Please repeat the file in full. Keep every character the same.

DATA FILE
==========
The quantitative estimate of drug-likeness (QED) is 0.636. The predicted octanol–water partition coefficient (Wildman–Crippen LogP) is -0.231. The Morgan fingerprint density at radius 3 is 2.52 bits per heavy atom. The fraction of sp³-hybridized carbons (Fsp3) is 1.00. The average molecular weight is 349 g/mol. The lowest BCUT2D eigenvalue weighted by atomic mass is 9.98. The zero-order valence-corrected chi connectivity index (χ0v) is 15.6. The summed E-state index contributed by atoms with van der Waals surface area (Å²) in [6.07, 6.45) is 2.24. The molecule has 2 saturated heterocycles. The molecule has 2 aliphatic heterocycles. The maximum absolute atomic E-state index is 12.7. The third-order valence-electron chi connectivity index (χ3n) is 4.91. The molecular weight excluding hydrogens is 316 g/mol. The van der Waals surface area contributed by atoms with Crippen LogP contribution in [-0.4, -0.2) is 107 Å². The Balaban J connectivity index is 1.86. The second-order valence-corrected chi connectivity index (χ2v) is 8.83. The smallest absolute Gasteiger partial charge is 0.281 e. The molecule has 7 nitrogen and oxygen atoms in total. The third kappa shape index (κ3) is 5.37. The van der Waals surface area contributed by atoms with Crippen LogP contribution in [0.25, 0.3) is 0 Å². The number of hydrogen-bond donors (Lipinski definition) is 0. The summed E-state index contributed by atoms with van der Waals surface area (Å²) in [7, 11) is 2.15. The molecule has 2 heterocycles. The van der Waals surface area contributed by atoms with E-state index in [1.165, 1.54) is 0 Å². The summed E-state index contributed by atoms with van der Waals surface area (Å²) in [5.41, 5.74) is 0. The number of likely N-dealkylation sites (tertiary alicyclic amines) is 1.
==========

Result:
The quantitative estimate of drug-likeness (QED) is 0.636. The predicted octanol–water partition coefficient (Wildman–Crippen LogP) is -0.231. The Morgan fingerprint density at radius 3 is 2.52 bits per heavy atom. The fraction of sp³-hybridized carbons (Fsp3) is 1.00. The average molecular weight is 349 g/mol. The lowest BCUT2D eigenvalue weighted by atomic mass is 9.98. The zero-order valence-corrected chi connectivity index (χ0v) is 15.6. The summed E-state index contributed by atoms with van der Waals surface area (Å²) in [6.07, 6.45) is 2.24. The molecule has 2 saturated heterocycles. The molecule has 2 aliphatic heterocycles. The maximum absolute atomic E-state index is 12.7. The third-order valence-electron chi connectivity index (χ3n) is 4.91. The molecular weight excluding hydrogens is 316 g/mol. The van der Waals surface area contributed by atoms with Crippen LogP contribution in [-0.4, -0.2) is 107 Å². The Balaban J connectivity index is 1.86. The second-order valence-corrected chi connectivity index (χ2v) is 8.83. The smallest absolute Gasteiger partial charge is 0.281 e. The molecule has 7 nitrogen and oxygen atoms in total. The third kappa shape index (κ3) is 5.37. The van der Waals surface area contributed by atoms with Crippen LogP contribution in [0.25, 0.3) is 0 Å². The number of hydrogen-bond donors (Lipinski definition) is 0. The summed E-state index contributed by atoms with van der Waals surface area (Å²) in [7, 11) is 2.15. The molecule has 2 heterocycles. The van der Waals surface area contributed by atoms with E-state index in [1.165, 1.54) is 0 Å². The summed E-state index contributed by atoms with van der Waals surface area (Å²) in [5.41, 5.74) is 0. The number of likely N-dealkylation sites (tertiary alicyclic amines) is 1.